urge parliamentary scrutiny of the state within a state of the Khakis, especially the dreaded spy agency (DGFI). The interference of the Khakis into state politics will once again jeopardize institutionalization of elective democracy, good governance and secularism. The rogues fear social justice activists, critics, politicians and journalists too - Joy Manush!
Wednesday, September 14, 2011
India trying to help Hasina remain in power
Bangladesh prime minister Shiekh Hasina with Indian counterpart Dr Manmohan Singh in Delhi
R DUTTA CHOUDHURY
THE GOVERNMENT of India has decided to extend as much help as possible to Bangladesh to strengthen the hands of the Sheikh Hasina led Awami League Government in the interest of having a friendly neighbour as the present Government in the neighbouring country already extended help to India in dealing with insurgency.
Highly placed official sources in New Delhi told ‘The Assam Tribune’ that though the fundamentalist groups are still active in Bangladesh, they are not allowed a free run as was the case in the past. The effort on the part of India is to extend help to Bangladesh so that the present regime stays in power, sources added.
Sources pointed out that though India's relations with Myanmar improved considerably in recent times, China has virtually taken control of the economy of that country and there is urgent need for India to have at least one friendly neighbour and in this regard, India has been maintaining cordial relation with Bangladesh.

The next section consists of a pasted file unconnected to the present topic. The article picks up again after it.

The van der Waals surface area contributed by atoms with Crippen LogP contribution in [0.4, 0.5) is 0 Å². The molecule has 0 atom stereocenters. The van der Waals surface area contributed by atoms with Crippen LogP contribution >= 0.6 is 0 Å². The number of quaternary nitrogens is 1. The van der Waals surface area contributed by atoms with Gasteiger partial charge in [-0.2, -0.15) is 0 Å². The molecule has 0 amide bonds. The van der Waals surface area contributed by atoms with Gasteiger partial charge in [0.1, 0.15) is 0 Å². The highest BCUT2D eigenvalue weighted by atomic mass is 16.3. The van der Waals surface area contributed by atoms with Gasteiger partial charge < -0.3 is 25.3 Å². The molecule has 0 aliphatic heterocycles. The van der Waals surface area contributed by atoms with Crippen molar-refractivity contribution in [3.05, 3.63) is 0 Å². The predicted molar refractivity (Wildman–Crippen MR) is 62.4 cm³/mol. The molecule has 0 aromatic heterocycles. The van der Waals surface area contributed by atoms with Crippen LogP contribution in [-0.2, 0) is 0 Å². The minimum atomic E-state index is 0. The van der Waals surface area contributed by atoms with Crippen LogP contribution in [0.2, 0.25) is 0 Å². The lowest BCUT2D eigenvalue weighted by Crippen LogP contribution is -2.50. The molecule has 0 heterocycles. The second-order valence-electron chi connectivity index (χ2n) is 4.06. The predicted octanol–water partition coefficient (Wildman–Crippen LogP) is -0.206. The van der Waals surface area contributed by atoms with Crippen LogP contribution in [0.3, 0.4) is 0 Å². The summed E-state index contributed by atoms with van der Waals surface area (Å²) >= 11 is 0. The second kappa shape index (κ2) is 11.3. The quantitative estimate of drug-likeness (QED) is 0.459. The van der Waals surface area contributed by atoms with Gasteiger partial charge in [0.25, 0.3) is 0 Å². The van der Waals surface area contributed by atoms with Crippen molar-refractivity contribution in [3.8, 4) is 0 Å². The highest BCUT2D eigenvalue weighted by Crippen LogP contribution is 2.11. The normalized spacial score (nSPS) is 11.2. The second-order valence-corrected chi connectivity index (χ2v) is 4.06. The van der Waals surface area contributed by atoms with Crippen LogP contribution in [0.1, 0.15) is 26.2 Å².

Sources further pointed out that during the tenure of the previous regime in Bangladesh, the militant groups of North East were having a free run and even operated camps in that country, while, the anti-India fundamentalist forces also had strong bases. But the situation has changed completely after the Awami League Government came to power as leaders of different militant outfits were apprehended and handed over to India. Some of the members of the militant groups of North East are still staying in Bangladesh, but they are not allowed a free run.
But the fact remains that fundamentalist forces are still active in Bangladesh and militant groups like the HUJI still have strong bases and there is need for India to take necessary precautions to prevent elements of such groups from sneaking into India to indulge in acts of violence.
However, sources admitted that there are some major drawbacks in the efforts to maintaining good relations with Bangladesh. As every firing along the international border causes hue and cry in Bangladesh and puts the Government in an embarrassing position, the Government has directed the personnel of the Border Security Force (BSF) to use lethal weapons only when it is absolutely necessary. The personnel of the border guarding force are being provided with non-lethal weapons in phased manner to deal with infiltrators and smugglers.
Sources admitted that the instruction of not using lethal weapons may create confusion in the minds of the personnel of the border guarding force as they will find it difficult to decide when to use lethal weapons and when to use non lethal weapons. Moreover, normally small groups of BSF men go out for patrolling and it will be difficult for them to carry both lethal and non lethal weapons, sources pointed out. The BSF is already facing shortage of manpower and it will also not be possible for the force to send out large groups carrying both lethal and non lethal weapons for patrolling along the international border.
First published in the Assam Tribune, Guwahati, September 11, 2011